My friends are always asking me about my cases and especially the interesting points of law that arise. So I thought I would have a go at a blog. I've never done one before but here goes. Facts that could lead to the identification of clients have been changed unless I have specific permission from them.
I have had a busy few weeks and have dealt with Criminal cases in Courts from Preston to Southend. There has been a good mix of cases.
The case of the fluffy slippers
This one had its funny moments. A young lady called the police because her drunk boyfriend wouldn't leave her home. Once he realised she had called the police he left.
Half an hour later the police arrived and demanded to search the house. My client explained that the boyfriend had left and she no longer needed assistance. The officer put his foot in the door and tried to push his way in. My client put her foot the other side of the door and pushed back. She was the arrested for obstruction and assault police. The police rather, than being embarrassed that they had arrested the victim of domestic abuse took it all the way to trial. By the time of the trial there was a single charge of assault police. It was claimed that the client had stamped on the officers foot. At the time he was wearing his size 12 boots and the client was in PJs and fluffy slippers.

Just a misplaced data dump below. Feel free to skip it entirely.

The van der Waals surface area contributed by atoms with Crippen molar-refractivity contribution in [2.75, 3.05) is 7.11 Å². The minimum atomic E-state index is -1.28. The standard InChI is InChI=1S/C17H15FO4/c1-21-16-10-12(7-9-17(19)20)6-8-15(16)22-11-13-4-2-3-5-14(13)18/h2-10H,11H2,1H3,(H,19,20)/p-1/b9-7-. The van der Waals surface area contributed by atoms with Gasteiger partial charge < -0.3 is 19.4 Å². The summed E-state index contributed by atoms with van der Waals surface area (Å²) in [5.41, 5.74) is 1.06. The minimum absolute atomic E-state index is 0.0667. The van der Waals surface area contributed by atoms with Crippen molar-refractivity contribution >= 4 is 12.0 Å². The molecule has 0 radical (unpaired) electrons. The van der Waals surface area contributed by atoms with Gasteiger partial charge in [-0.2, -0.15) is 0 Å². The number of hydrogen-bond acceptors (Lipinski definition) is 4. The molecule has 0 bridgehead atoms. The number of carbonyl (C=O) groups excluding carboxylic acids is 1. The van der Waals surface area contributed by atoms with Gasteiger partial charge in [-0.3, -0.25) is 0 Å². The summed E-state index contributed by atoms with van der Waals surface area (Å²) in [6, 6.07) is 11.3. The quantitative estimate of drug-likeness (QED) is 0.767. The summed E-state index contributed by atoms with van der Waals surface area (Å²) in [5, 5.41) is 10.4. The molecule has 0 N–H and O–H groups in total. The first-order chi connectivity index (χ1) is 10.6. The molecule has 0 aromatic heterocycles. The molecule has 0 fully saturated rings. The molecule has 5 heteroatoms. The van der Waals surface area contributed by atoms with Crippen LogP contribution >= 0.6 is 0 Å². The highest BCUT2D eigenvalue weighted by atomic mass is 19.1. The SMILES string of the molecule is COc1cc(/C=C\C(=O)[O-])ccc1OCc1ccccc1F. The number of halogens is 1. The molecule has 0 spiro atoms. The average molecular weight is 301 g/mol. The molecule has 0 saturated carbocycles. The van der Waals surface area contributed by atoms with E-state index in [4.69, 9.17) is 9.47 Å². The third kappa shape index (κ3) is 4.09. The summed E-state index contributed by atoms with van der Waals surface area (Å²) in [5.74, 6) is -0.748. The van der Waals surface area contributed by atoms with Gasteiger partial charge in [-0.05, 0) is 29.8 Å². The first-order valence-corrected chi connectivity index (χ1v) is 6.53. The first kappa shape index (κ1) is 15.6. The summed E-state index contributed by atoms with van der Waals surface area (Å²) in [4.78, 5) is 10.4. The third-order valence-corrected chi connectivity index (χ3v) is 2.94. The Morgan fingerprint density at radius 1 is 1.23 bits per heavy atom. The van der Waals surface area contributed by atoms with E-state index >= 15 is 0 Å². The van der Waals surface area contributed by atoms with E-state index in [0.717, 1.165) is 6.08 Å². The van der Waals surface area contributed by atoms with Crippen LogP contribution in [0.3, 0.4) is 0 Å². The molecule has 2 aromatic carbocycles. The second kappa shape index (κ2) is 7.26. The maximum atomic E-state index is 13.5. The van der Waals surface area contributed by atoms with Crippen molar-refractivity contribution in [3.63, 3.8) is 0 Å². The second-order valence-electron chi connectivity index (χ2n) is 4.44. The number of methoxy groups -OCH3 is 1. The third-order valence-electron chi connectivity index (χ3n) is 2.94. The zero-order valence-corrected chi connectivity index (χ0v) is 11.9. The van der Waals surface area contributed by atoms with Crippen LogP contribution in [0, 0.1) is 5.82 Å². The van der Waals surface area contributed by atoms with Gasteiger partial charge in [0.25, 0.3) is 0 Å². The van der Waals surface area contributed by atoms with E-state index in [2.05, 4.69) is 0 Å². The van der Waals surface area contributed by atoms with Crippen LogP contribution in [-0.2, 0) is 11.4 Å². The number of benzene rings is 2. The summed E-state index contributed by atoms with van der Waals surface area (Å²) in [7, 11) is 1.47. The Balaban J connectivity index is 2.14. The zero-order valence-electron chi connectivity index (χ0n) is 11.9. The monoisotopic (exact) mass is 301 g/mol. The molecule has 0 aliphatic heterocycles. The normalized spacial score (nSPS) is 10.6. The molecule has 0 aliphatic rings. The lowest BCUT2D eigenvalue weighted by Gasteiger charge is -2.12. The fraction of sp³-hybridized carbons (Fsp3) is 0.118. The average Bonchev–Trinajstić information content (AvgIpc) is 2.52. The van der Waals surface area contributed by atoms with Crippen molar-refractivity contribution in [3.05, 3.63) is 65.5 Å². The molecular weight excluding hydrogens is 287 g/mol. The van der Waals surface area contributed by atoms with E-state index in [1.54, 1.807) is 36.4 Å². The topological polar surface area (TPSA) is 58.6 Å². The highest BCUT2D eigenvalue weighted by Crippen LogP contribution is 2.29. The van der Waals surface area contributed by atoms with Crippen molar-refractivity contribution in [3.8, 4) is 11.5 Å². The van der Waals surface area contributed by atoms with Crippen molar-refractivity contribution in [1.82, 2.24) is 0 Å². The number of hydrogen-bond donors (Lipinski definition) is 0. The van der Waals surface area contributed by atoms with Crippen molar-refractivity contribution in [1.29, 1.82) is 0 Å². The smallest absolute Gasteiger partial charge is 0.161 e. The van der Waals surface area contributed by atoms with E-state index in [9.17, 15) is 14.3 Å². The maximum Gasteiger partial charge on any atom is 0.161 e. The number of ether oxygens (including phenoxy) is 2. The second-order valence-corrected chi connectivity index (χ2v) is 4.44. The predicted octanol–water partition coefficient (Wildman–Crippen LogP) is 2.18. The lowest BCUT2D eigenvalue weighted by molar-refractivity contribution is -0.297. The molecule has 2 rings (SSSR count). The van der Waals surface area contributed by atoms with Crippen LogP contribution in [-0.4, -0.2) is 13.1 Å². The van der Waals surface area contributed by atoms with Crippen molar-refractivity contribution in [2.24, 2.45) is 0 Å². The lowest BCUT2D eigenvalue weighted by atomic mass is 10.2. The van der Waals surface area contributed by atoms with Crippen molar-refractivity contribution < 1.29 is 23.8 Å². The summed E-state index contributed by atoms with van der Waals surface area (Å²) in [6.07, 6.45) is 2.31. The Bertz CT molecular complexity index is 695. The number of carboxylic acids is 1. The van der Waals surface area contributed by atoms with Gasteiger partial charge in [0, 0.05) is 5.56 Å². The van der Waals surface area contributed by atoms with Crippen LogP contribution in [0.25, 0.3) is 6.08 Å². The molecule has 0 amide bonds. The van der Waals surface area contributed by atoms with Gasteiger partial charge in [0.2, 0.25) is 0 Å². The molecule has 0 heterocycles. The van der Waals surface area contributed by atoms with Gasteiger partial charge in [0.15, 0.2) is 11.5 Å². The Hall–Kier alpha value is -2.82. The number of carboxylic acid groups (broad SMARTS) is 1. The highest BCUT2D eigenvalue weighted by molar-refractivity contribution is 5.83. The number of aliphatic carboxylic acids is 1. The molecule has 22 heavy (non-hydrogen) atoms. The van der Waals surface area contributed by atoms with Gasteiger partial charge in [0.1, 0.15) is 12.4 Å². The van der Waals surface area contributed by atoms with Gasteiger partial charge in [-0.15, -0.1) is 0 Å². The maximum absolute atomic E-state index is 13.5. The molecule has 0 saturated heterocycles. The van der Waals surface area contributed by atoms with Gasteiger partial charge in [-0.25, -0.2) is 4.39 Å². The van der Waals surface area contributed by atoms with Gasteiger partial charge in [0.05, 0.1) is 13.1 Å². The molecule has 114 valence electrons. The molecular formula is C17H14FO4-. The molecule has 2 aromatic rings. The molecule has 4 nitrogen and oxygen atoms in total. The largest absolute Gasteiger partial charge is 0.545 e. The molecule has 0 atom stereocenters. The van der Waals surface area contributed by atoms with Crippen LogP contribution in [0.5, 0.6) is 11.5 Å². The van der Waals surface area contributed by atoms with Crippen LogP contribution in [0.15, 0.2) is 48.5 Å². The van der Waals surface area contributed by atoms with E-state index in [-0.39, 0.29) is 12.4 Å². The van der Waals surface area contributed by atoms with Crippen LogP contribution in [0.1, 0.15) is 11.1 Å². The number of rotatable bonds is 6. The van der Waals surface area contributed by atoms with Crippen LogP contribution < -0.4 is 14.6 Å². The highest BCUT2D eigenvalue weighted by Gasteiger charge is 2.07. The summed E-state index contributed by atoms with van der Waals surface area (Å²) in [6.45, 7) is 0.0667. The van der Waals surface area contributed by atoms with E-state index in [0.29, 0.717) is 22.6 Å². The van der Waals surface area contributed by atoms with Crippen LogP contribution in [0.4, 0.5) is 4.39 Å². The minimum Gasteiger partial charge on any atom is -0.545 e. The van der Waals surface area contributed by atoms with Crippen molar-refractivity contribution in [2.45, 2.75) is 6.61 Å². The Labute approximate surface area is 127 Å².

My client was a good sport, and we had a bit of fun with the officer at trial. We exhibited the fluffy slippers and asked the officer if these were the ones that had contacted his hobnail boots. You can imagine how that went especially as my client was 5'1'' and 7 stone.
Ultimately, I used the case of R v Syed which sets out very clearly that entry into a home by the police in these circumstances is illegal. A person may use reasonable force to prevent such an incursion.
We got the not guilty verdict then posed for pictures outside the Court with the fluffy slippers held hight.
Failing to provide a sample of breath
My client had been stop checked in his car and asked to give a sample of breath. At the police station he was unable to give the breath sample that was requested and was charged.
When I met the client he had quite a pronounced cleft pallet. He told me that he had had several operations to correct the condition but there was still a problem in that when he blew from his mouth air escaped from his nose.
I arranged for a doctor to examine my client and confirm this and we went to trial on the basis of 'reasonable excuse.' The Magistrates agreed with us and found the client not guilty.
You may wonder why the police didn't just take blood when they saw the problem. I asked the officer this in cross examination and she said that she had only been trained on the breath part of the test and didn't know how to request blood. She was honest enough to admit that she would do it differently next time.
You couldn't make it up!
Firearms licencing appeal won
I was very happy with this one because firearms appeals are notoriously hard to win.
My client was a firearms certificate holder and following a false complaint had had his house searched by the police.
His guns were all safely put away and accounted for. The officers however found 1000 rounds of ammunition in a draw which was not secured in a locked box as it should have been. They also found what they said were 13 throwing stars which are a martial arts weapon which were made illegal by the new Offensive Weapons Act.